168

1) CMTimeMake(1,10) means duration of 1 second and timescale of 10, or 10 frames per second. This means 1s duration of video with 10 frames?

2)

CMTime lastTime=CMTimeMake(1,10);
CMTime frameTime=CMTimeMake(1, 10);
CMTime currentTime=CMTimeAdd(lastTime, frameTime)

= (2, 10) ?

2 seconds of video and with 10 frames per second of the currentTime?

1
  • 1
    if your video is 48 FPS (frame per second) then you would easily do CMTimeMake(1, 48) to run a block of code every 1/48 of a second ie 1 block per frame
    – mfaani
    Commented May 4, 2017 at 14:27

6 Answers 6

190

1) CMTimeMake(1,10) actually means a value of 1 and a timescale of 10. They are a numerator and denominator, so it is 1/10 of a second, not 1 second.

2) The result will be like CMTimeMake(2, 10), which is 2/10ths of a second.

2
  • 28
    Why apple's reference don't say this?
    – vgonisanz
    Commented Nov 28, 2013 at 8:41
  • 6
    Now it says: value/timescale = seconds explicitly.
    – JP Illanes
    Commented Feb 21, 2014 at 3:08
154

Peter is right. The following code makes the concept more clear:

1)

Float64 seconds = 5; 
int32_t preferredTimeScale = 600;
CMTime inTime = CMTimeMakeWithSeconds(seconds, preferredTimeScale);
CMTimeShow(inTime);

The above code gives: {3000/600 = 5.000}

Which means a total duration of 5 seconds, with 3000 frames with a timescale of 600 frames per second.

2)

int64_t value = 10000;
int32_t preferredTimeScale = 600;
CMTime inTime = CMTimeMake(value, preferredTimeScale);
CMTimeShow(inTime);

This one gives {10000/600 = 16.667}

Which means a total duration of 16.667 seconds, with 10000 frames with a timescale of 600 frames per second.

Notice the difference between CMTimeMake(int64_t value, int32_t timescale) and CMTimeMakeWithSeconds(Float64 seconds, int32_t preferredTimeScale)

Hope this explanation helps. For further clarifications, please don't hesitate to post further questions on this post.

2
  • I wonder why setMaxRecordedDuration needs the preferredTimeScale when frame_rate is set differently. Everyone is just blindly using 600, and no good explanation as to exactly what it is doing.
    – dashesy
    Commented Sep 11, 2015 at 1:26
  • 6
    @dashesy 600 is a multiple of the common video frame rates. Warren Moore explains it at warrenmoore.net/understanding-cmtime pretty well.
    – danimal
    Commented Sep 6, 2016 at 23:21
42

With CMTimeMake(A, B) you store a rational number, an exact fraction A / B seconds

  • CMTimeMake(1, 4) -> the time interval 0.25 seconds

With CMTimeMakeWithSeconds(A, B) you store A seconds to a resolution of B steps

  • CMTimeMakeWithSeconds(0.25, ...) -> the time interval 0.25 seconds

You commonly see CMTimeMakeWithSeconds(time, NSEC_PER_SEC). The NSEC_PER_SEC effectively means "max resolution".

12

Interval for 1 Second

If you only want to know how to make an interval for 1 second (like me), this is your answer:

int seconds = 1;

CMTime interval = CMTimeMakeWithSeconds(seconds, NSEC_PER_SEC);
0
3

A CMTime struct represents a length of time that is stored as rational number. CMTime has a value and a timescale field, and represents the time value/timescale seconds .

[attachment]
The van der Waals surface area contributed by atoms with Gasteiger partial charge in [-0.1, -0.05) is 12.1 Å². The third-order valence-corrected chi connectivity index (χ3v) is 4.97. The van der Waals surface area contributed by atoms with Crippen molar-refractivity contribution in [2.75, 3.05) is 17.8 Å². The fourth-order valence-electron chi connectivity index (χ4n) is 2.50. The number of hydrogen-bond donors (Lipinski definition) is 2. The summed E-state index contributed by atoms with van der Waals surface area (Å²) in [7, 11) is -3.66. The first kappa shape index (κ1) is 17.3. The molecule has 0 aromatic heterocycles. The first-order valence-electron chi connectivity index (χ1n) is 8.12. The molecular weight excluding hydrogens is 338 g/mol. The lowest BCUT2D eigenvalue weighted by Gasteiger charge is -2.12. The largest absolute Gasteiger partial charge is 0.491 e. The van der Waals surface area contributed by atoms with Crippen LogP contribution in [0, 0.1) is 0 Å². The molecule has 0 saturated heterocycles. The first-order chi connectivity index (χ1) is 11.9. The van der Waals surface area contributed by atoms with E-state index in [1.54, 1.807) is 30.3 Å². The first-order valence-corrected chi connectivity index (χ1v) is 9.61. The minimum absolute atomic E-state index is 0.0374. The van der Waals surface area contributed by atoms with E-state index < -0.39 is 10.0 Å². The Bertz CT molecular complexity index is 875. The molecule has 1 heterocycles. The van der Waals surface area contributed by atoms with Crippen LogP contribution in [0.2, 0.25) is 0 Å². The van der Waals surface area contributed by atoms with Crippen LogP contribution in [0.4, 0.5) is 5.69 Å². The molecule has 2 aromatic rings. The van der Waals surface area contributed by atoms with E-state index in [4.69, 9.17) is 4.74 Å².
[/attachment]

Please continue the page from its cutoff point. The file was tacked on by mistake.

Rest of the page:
See See this SO Answer which is clear

0

Swift CMTime

When you operate time it is important to save accuracy. CMTime propose you to use two integers(value and timescale) to present a float number. Additional functions simplify CMTime mathematics in contrast to float operations

Important CMTime properties are:

  • value
  • timescale - number of equal parts of one second
  • seconds

The formula is

Int64 value(numerator) / Int32 timescale(denominator) = Float64 seconds

//for example
//value 1 / timescale 10 = 1/10(0.1) seconds

Next example shows next items:

  • You can create CMTime using constructor(init()) or CMTimeMake function
  • time.seconds is the same as CMTimeGetSeconds(time)
  • mathematics with CMTime - CMTimeCompare, CMTimeAdd...
import CoreMedia

func testTime() {
   let value: Int64 = 1
   let timescale: Int32 = 10
   let secondsResult: Double = 0.1 // 1/10 sec
   
   let time1: CMTime = CMTime(value: value, timescale: timescale)
   let time2: CMTime = CMTime(seconds: secondsResult, preferredTimescale: timescale)
   
   let time3: CMTime = CMTimeMake(value: value, timescale: timescale)
   let time4: CMTime = CMTimeMakeWithSeconds(secondsResult, preferredTimescale: timescale)
   
   let seconds1: Double = time1.seconds
   let seconds2: Float64 = CMTimeGetSeconds(time1)
   assert(seconds1 == seconds2)
   assert(seconds1 == secondsResult)
   
   assert(time1 == time2)
   assert(time1 == time3)
   assert(time1 == time4)
        
   assert(CMTimeCompare(time1, time2) == 0)
}

Create CMTime using seconds

You are able to create CMTime using value and timescale where seconds will be calculated(value / timescale). This approach is clear but also you are able to create CMTime using seconds and preferredTimescale. In this case your value and seconds can be different and be recalculated to satisfy formula(value must be Int64) that is why it can be rounded, as a result seconds also is recalculated

//preset - seconds: 0.1, preferredTimescale: 10, expect value == 1
//result - seconds: 0.1, value: 1
let time5: CMTime = CMTime(seconds: 0.1, preferredTimescale: 10)
assert(time5.value == 1)
assert(time5.seconds == 0.1)

//preset - seconds: 0.1, preferredTimescale: 1, expect value == 0.1
//result - seconds: 0, value: 0
let time6: CMTime = CMTime(seconds: 0.1, preferredTimescale: 1)
assert(time6.value == 0)
assert(time6.seconds == 0)

//preset - seconds: 1.31, preferredTimescale: 10, expect value == 13.1
//result - seconds: 1.3, value: 13
let time7: CMTime = CMTime(seconds: 1.31, preferredTimescale: 10)
assert(time7.value == 13)
assert(time7.seconds == 1.3)

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